Since then he has made 19 more movies, has four awaiting release and, at the age of 82, he still considers himself semi-retired.
"I only come out of retirement if it's a very small part and a lot of money or a great part and no money," he tells me when we meet again the other day at the Four Seasons in Beverly Hills.
"This was a great part with no money." Then he qualifies his statement. "Well, not very much money."
"This" is his role in Youth, a movie written and directed by the Italian filmmaker Paolo Sorrentino about two old friends, played by Caine and Harvey Keitel, approaching their 80s who are on holiday at a hotel in the foothills of the Alps.
Caine plays Fred, a retired composer and conductor who has no intention of returning to his music career while Keitel is Mick, a director who is still working.
While their ages and the passing of time is on the minds of the two old men, Caine, who began his career in repertory in Horsham, Sussex, at the age of 20, is totally unaffected by it. "I feel young all the time," he says. "I stopped aging at the age of 38 when I got married. But I'm 82 and about six weeks ago I was 35. But I don't think about that. I just think of myself as 38."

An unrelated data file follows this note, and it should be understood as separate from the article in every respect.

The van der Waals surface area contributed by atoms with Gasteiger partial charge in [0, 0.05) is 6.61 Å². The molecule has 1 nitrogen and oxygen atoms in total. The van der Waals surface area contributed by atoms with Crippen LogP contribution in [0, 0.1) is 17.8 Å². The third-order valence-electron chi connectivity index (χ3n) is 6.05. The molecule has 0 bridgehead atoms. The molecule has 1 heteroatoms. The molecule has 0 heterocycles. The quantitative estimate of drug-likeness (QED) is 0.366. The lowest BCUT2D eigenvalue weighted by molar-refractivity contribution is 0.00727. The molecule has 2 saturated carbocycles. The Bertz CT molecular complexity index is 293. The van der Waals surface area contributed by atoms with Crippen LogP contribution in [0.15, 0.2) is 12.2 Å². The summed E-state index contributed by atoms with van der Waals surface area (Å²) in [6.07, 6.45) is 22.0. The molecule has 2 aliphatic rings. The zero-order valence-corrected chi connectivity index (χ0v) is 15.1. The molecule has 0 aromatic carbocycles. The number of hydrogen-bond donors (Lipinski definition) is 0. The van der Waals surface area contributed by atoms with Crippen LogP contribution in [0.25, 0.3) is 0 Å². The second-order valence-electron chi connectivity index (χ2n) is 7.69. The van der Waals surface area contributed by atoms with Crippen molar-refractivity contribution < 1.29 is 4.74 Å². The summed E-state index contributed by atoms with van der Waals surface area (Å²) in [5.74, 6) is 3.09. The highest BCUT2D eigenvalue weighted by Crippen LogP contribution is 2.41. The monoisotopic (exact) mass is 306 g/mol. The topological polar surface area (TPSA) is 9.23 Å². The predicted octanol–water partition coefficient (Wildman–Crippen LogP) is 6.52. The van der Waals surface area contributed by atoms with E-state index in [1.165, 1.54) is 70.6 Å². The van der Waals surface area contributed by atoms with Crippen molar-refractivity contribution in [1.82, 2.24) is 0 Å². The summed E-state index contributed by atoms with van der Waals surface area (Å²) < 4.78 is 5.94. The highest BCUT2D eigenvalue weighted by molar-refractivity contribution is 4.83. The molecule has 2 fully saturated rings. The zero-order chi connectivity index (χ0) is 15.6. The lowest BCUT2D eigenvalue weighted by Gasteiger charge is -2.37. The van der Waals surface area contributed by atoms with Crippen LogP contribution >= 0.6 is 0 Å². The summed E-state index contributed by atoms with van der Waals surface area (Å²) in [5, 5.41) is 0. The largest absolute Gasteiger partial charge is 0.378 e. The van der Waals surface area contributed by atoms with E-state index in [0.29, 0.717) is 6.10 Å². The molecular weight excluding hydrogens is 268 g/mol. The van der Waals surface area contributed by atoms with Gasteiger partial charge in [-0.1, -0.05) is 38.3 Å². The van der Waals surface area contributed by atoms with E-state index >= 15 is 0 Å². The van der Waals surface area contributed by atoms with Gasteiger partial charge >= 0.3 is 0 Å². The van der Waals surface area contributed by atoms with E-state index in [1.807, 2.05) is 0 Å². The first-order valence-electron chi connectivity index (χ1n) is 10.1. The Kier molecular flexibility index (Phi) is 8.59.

Unlike some stars, he seems to actual enjoy his promotional and publicity duties and even after a 62-year-career, 130 movies, six Oscar nominations, two wins and a knighthood he still seems slightly bewildered by his success.
"Fame is a big surprise to me," he says. "I became an actor not to become rich and famous because I was a little Cockney guy from a slum area; I became an actor just to be the best actor I could become and that is still my mentality. But I became famous along the way and it was quite extraordinary; it was like a miracle. A reporter said to me the other day, 'Do you believe in God?' And I said, 'If you had my life you'd have to.'"